WINSLOW, Ariz. - The second public meeting regarding establishing a privately run medium security prison in Winslow, next to the existing state prison, was held at Winslow High School Aug.16. The number of citizens attending was less than the first meeting on this issue, with approximately 100 in attendance.
LaSalle Corrections Corp. and the city of Winslow had about a dozen proponents on the stage and the state of Arizona had about six representatives assessing the LaSalle proposal and the public input thereof.
Chuck Ryan, director of corrections for Arizona and past warden of the state prison in Winslow, was the moderator. Clay McConnell represented LaSalle Corrections and presented the LaSalle proposal.
Below is their specific proposal as outlined in a press release:
Permanent jobs created is estimated at 230, including 50-plus administration/support personnel, 160 security and a medical staff of nearly 20.
Construction of the prison would create more than 100 jobs for local trades on the $40-plus million construction contract.
Potential benefits to the local economy include an increase of retail sales, increase of service, jobs, increase of sales tax revenue and new housing for increased residents. Effects on the community include new residents, new students, more visitors, increased use of medical services and boost to existing businesses.
Project timeline - Project would be awarded by Sept. 1; project design would be complete by November; construction would start in December; owner would move in November 2013; interviews and hiring would be done in October 2012; and inmates would arrive Jan. 1, 2014.
According to the news release, public safety is the number one mission of this facility, and the design will implement the latest in security procedures and technology to ensure that all stakeholders, foremost the public, will be safeguarded and served at all times. Additionally, the design of this facility employs highly sustainable principles including water conservation, reduced lighting requirements, low energy usage and minimal paving, meaning that this complex will be a good neighbor to Winslow while minimizing any negative burden on the city's resources.
Furthermore, the placement of this new facility adjacent to the existing state prison will have a profound economic impact to the city of Winslow, in terms of immediate construction opportunities for contractors and tradesmen, as well as long-term job opportunities for staff and expansion opportunities for businesses and institutions in the community.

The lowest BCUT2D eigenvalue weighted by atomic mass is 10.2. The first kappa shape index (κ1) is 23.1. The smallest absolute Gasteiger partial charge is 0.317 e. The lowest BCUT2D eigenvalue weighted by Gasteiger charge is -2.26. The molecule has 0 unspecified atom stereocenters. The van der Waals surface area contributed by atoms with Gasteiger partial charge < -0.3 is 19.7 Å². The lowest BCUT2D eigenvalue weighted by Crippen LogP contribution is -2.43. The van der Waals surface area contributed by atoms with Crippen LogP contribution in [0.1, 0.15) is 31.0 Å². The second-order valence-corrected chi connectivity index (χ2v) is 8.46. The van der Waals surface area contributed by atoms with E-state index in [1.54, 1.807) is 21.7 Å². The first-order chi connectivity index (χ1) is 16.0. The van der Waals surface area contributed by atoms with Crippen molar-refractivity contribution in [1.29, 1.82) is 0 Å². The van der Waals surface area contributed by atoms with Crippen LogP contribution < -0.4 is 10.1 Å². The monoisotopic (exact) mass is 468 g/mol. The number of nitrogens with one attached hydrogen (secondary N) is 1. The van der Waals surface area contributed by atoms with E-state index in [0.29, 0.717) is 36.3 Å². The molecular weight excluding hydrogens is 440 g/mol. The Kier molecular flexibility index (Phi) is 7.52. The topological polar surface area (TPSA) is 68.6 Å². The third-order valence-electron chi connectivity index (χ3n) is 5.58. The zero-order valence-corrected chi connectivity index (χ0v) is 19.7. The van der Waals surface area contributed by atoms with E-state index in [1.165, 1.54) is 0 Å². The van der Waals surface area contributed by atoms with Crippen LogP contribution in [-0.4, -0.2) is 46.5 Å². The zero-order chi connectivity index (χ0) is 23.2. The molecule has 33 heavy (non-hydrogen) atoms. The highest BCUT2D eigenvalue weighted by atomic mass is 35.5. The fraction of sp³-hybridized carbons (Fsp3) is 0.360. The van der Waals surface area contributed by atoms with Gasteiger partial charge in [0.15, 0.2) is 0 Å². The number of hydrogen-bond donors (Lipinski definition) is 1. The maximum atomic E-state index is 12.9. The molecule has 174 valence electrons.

Designed with an internal campus layout, the proposed facility is made up of eight separate buildings each serving a specific purpose, as follows: the four housing buildings are made up of two 300-bed units and two 200-bed units and are based on the most recent Arizona Department of Corrections (ADC) physical plant standards for medium security offenders. All of the housing units are served by the three other buildings within the secure perimeter.
All administration, security, visitation, and educational and counseling resources will be in one building at the front of the facility while segregation housing, medical, processing and intake, property and mail, commissary, and food service will be in a separate building. The third building will house the work based education and Arizona industries programs. There will also be a maintenance building located on the site outside of the secure perimeter. A gatehouse designed to ADC standards will be constructed.
Speaking first for locating the prison in Winslow were Mayor Boyd and City Administrator Jim Ferguson. Other speakers from the public included: Jesse Thompson, Navajo County Supervisor; Mark Woodson, city engineer; Dale Patton, city attorney; Becky Hipsure (against); Tess Kenna, professor; Lawerance Kenna, professor; Todd Roth; Harold Soehner, city councilman; Stephen Slaton; Charley Crownhart, Little Colorado Medical Center; Tom Parchaski; Eric Dumphy; Russ Merkle; and Marie LaMar (against).
The Arizona Department of Corrections will make a decision on locating a private prison in Winslow by Sept. 1.